Diana Chang-Blanc called them the 4 giants and reflected on the dedication and passion for their worked despite being entirely different characters. For Diana, each evokes a quality of spirit that can be summarized into key words. For Antony it’s “Tenacity” as a person that expresses what they believe in and stand by it. For Andrew it’s “Precision” and “Humility”. Andrew worked relentlessly to make things as perfect as possible but never sought credit for his work, but simply took pride in knowing that his work would be helpful and meaningful. For John it’s “Vision” and “Boldness”. For James it’s “Pragmatism” and “Positivism” no matter how difficult a situation may be.

Robert Steinglass, when reflecting on his days in the field working for WHO, always felt they were “gods and wise men”. John was the “visionary thought leader”. James was “methodical creating great learning materials” and always very methodological and professional and understood how to motivate people and give them learning materials they needed to do a good job. Anthony was the “analytical and intrepid one”. “Anthony is fearless, makes the points that are sometimes very uncomfortable with energy and commitment and integrity. Andrew was “meticulous”.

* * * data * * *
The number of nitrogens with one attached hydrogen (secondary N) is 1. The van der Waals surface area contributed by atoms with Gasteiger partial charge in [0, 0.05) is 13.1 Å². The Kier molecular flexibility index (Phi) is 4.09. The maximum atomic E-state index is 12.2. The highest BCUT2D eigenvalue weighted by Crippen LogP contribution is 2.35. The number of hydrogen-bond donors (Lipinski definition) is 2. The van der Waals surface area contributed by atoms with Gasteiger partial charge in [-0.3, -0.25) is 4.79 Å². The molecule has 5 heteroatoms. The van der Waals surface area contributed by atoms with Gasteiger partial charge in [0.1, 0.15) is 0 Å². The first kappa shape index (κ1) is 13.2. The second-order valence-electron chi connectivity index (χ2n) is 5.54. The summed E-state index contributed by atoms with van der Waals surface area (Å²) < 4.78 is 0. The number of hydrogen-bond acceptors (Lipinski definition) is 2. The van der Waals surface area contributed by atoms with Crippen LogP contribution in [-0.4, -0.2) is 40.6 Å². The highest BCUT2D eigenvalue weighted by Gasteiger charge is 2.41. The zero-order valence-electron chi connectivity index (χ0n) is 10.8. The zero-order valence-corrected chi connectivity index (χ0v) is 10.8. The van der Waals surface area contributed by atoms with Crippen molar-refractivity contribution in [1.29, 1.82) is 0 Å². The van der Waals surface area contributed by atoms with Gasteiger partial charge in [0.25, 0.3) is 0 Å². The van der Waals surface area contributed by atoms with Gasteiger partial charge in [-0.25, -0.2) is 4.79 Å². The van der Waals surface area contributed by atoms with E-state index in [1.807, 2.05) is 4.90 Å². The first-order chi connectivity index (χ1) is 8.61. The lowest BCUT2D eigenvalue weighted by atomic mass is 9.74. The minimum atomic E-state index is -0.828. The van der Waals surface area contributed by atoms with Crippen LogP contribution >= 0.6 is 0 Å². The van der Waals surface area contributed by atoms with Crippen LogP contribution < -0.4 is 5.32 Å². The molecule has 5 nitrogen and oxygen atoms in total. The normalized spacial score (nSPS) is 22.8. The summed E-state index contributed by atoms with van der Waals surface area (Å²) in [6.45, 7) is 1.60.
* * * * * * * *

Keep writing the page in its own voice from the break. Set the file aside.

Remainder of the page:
Joanie Robertson ended the tribute and was speaking on behalf of the award selection committee for the 4 supply chain architects. Joanie described the choice of the award which was a Buddha status. She explained the parallels between the teachings of Buddha and Antony, Andrew, James and John. Buddha was a teacher and everyone that came in contact with the 4 architects would have been impacted by their teachings and knowledge. Buddha practiced kindness and humility which were key attributes of the 4 architects.

1 month ago

I have photos of John.  Let me know a good Email address .

Michael Free

1 month ago

I am so grateful that I had the honor to work with John for years on immunization supply chain topics. He was a brainiac and absolute giant in the world of iSC, but he was completely approachable, warm, and open. He treated everyone with respect--even a newbie like me when I was just beginning my work in the space. I will always remember his open smile and curiosity, the manner with which he listened deeply, shared his thoughts passionately, and always seemed to have a twinkle in his eye. He clearly cared a great deal about this work, and helped instill commitment and a quest for excellence in the people around him. I also delighted in some very good stories from John, he had such a good sense of humor and didn't hesitate to tell a joke on himself. An inspiration and a good friend. I will miss you John, rest in peace.